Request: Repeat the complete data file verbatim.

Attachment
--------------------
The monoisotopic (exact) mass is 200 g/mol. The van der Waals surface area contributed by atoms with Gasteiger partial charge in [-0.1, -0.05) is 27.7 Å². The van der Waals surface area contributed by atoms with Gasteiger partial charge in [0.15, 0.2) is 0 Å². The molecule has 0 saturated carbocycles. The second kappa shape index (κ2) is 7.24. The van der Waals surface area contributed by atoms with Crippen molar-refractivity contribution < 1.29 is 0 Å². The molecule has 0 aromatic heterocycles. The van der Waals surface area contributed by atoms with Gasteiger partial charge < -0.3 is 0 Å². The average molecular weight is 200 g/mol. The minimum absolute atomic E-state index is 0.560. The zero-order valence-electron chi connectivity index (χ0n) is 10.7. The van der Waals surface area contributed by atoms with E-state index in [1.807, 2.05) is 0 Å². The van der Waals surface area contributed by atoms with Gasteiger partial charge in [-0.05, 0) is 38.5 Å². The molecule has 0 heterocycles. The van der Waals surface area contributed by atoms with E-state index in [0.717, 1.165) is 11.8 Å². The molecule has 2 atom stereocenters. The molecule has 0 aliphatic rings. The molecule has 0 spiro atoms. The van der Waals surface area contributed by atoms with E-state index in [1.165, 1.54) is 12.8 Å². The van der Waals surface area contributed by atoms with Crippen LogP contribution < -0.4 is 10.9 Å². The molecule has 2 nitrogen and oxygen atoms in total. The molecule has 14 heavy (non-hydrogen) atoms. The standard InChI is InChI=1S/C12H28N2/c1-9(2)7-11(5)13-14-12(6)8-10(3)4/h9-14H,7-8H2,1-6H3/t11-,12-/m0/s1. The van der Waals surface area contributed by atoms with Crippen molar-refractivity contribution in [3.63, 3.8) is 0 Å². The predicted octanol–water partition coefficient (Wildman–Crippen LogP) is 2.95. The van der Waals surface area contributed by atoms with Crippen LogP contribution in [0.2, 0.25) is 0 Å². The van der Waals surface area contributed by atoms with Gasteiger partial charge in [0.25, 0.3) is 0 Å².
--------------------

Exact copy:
The monoisotopic (exact) mass is 200 g/mol. The van der Waals surface area contributed by atoms with Gasteiger partial charge in [-0.1, -0.05) is 27.7 Å². The van der Waals surface area contributed by atoms with Gasteiger partial charge in [0.15, 0.2) is 0 Å². The molecule has 0 saturated carbocycles. The second kappa shape index (κ2) is 7.24. The van der Waals surface area contributed by atoms with Crippen molar-refractivity contribution < 1.29 is 0 Å². The molecule has 0 aromatic heterocycles. The van der Waals surface area contributed by atoms with Gasteiger partial charge < -0.3 is 0 Å². The average molecular weight is 200 g/mol. The minimum absolute atomic E-state index is 0.560. The zero-order valence-electron chi connectivity index (χ0n) is 10.7. The van der Waals surface area contributed by atoms with E-state index in [1.807, 2.05) is 0 Å². The van der Waals surface area contributed by atoms with Gasteiger partial charge in [-0.05, 0) is 38.5 Å². The molecule has 0 heterocycles. The van der Waals surface area contributed by atoms with E-state index in [0.717, 1.165) is 11.8 Å². The molecule has 2 atom stereocenters. The molecule has 0 aliphatic rings. The molecule has 0 spiro atoms. The van der Waals surface area contributed by atoms with E-state index in [1.165, 1.54) is 12.8 Å². The van der Waals surface area contributed by atoms with Crippen LogP contribution < -0.4 is 10.9 Å². The molecule has 2 nitrogen and oxygen atoms in total. The molecule has 14 heavy (non-hydrogen) atoms. The standard InChI is InChI=1S/C12H28N2/c1-9(2)7-11(5)13-14-12(6)8-10(3)4/h9-14H,7-8H2,1-6H3/t11-,12-/m0/s1. The van der Waals surface area contributed by atoms with Crippen molar-refractivity contribution in [3.63, 3.8) is 0 Å². The predicted octanol–water partition coefficient (Wildman–Crippen LogP) is 2.95. The van der Waals surface area contributed by atoms with Crippen LogP contribution in [0.2, 0.25) is 0 Å². The van der Waals surface area contributed by atoms with Gasteiger partial charge in [0.25, 0.3) is 0 Å².